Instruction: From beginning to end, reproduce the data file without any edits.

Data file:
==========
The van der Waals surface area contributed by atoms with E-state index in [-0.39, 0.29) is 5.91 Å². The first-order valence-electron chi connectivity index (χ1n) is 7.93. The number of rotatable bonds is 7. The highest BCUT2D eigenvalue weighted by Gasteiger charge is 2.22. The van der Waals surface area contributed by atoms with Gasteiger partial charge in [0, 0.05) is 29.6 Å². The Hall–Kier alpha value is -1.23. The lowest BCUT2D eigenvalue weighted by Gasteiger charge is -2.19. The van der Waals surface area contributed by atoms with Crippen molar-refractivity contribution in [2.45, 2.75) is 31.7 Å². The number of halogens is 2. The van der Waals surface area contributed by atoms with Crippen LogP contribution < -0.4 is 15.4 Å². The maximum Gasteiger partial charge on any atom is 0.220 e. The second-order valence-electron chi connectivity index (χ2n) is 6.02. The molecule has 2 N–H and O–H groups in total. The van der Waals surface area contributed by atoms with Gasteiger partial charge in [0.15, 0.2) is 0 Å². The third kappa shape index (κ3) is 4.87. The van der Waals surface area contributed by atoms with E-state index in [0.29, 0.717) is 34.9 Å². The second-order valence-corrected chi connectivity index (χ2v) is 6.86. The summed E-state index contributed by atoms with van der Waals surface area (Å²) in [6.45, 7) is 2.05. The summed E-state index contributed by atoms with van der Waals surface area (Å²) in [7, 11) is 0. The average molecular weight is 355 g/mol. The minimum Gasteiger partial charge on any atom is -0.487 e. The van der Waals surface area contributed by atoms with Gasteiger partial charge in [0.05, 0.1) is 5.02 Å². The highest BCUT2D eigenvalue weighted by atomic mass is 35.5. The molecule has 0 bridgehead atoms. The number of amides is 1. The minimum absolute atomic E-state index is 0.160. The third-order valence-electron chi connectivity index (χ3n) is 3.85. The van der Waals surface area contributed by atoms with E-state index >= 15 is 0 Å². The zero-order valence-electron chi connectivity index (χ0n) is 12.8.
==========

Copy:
The van der Waals surface area contributed by atoms with E-state index in [-0.39, 0.29) is 5.91 Å². The first-order valence-electron chi connectivity index (χ1n) is 7.93. The number of rotatable bonds is 7. The highest BCUT2D eigenvalue weighted by Gasteiger charge is 2.22. The van der Waals surface area contributed by atoms with Gasteiger partial charge in [0, 0.05) is 29.6 Å². The Hall–Kier alpha value is -1.23. The lowest BCUT2D eigenvalue weighted by Gasteiger charge is -2.19. The van der Waals surface area contributed by atoms with Crippen molar-refractivity contribution in [2.45, 2.75) is 31.7 Å². The number of halogens is 2. The van der Waals surface area contributed by atoms with Crippen LogP contribution < -0.4 is 15.4 Å². The maximum Gasteiger partial charge on any atom is 0.220 e. The second-order valence-electron chi connectivity index (χ2n) is 6.02. The molecule has 2 N–H and O–H groups in total. The van der Waals surface area contributed by atoms with Gasteiger partial charge in [0.15, 0.2) is 0 Å². The third kappa shape index (κ3) is 4.87. The van der Waals surface area contributed by atoms with E-state index in [0.29, 0.717) is 34.9 Å². The second-order valence-corrected chi connectivity index (χ2v) is 6.86. The summed E-state index contributed by atoms with van der Waals surface area (Å²) in [6.45, 7) is 2.05. The summed E-state index contributed by atoms with van der Waals surface area (Å²) in [7, 11) is 0. The average molecular weight is 355 g/mol. The minimum Gasteiger partial charge on any atom is -0.487 e. The van der Waals surface area contributed by atoms with Gasteiger partial charge in [0.05, 0.1) is 5.02 Å². The highest BCUT2D eigenvalue weighted by atomic mass is 35.5. The molecule has 0 bridgehead atoms. The number of amides is 1. The minimum absolute atomic E-state index is 0.160. The third-order valence-electron chi connectivity index (χ3n) is 3.85. The van der Waals surface area contributed by atoms with E-state index >= 15 is 0 Å². The zero-order valence-electron chi connectivity index (χ0n) is 12.8.